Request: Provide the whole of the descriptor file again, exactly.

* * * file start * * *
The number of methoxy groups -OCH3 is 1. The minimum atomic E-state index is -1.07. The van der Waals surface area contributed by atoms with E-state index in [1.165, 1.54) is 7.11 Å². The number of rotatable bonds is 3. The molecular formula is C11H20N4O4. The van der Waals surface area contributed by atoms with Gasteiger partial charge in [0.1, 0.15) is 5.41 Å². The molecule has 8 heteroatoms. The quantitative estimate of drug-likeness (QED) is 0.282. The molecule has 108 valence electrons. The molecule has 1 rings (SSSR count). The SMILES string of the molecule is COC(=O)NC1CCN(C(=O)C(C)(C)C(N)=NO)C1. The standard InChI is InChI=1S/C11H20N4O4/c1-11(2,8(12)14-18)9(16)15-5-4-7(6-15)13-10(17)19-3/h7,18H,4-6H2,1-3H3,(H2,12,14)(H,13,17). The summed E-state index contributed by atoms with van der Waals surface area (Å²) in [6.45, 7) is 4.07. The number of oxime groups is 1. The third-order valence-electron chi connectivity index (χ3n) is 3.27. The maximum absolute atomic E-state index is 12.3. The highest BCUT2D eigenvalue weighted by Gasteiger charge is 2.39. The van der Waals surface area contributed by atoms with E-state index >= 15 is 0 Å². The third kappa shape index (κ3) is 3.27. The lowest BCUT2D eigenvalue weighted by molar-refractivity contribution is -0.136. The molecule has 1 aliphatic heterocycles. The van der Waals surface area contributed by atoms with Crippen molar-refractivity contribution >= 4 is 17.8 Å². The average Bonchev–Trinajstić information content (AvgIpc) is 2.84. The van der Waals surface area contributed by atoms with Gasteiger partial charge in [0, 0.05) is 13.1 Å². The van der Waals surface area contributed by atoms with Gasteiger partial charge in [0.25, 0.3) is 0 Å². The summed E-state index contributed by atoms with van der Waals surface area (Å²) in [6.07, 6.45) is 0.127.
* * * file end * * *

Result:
The number of methoxy groups -OCH3 is 1. The minimum atomic E-state index is -1.07. The van der Waals surface area contributed by atoms with E-state index in [1.165, 1.54) is 7.11 Å². The number of rotatable bonds is 3. The molecular formula is C11H20N4O4. The van der Waals surface area contributed by atoms with Gasteiger partial charge in [0.1, 0.15) is 5.41 Å². The molecule has 8 heteroatoms. The quantitative estimate of drug-likeness (QED) is 0.282. The molecule has 108 valence electrons. The molecule has 1 rings (SSSR count). The SMILES string of the molecule is COC(=O)NC1CCN(C(=O)C(C)(C)C(N)=NO)C1. The standard InChI is InChI=1S/C11H20N4O4/c1-11(2,8(12)14-18)9(16)15-5-4-7(6-15)13-10(17)19-3/h7,18H,4-6H2,1-3H3,(H2,12,14)(H,13,17). The summed E-state index contributed by atoms with van der Waals surface area (Å²) in [6.45, 7) is 4.07. The number of oxime groups is 1. The third-order valence-electron chi connectivity index (χ3n) is 3.27. The maximum absolute atomic E-state index is 12.3. The highest BCUT2D eigenvalue weighted by Gasteiger charge is 2.39. The van der Waals surface area contributed by atoms with E-state index >= 15 is 0 Å². The third kappa shape index (κ3) is 3.27. The lowest BCUT2D eigenvalue weighted by molar-refractivity contribution is -0.136. The molecule has 1 aliphatic heterocycles. The van der Waals surface area contributed by atoms with Crippen molar-refractivity contribution >= 4 is 17.8 Å². The average Bonchev–Trinajstić information content (AvgIpc) is 2.84. The van der Waals surface area contributed by atoms with Gasteiger partial charge in [0, 0.05) is 13.1 Å². The van der Waals surface area contributed by atoms with Gasteiger partial charge in [0.25, 0.3) is 0 Å². The summed E-state index contributed by atoms with van der Waals surface area (Å²) in [6.07, 6.45) is 0.127.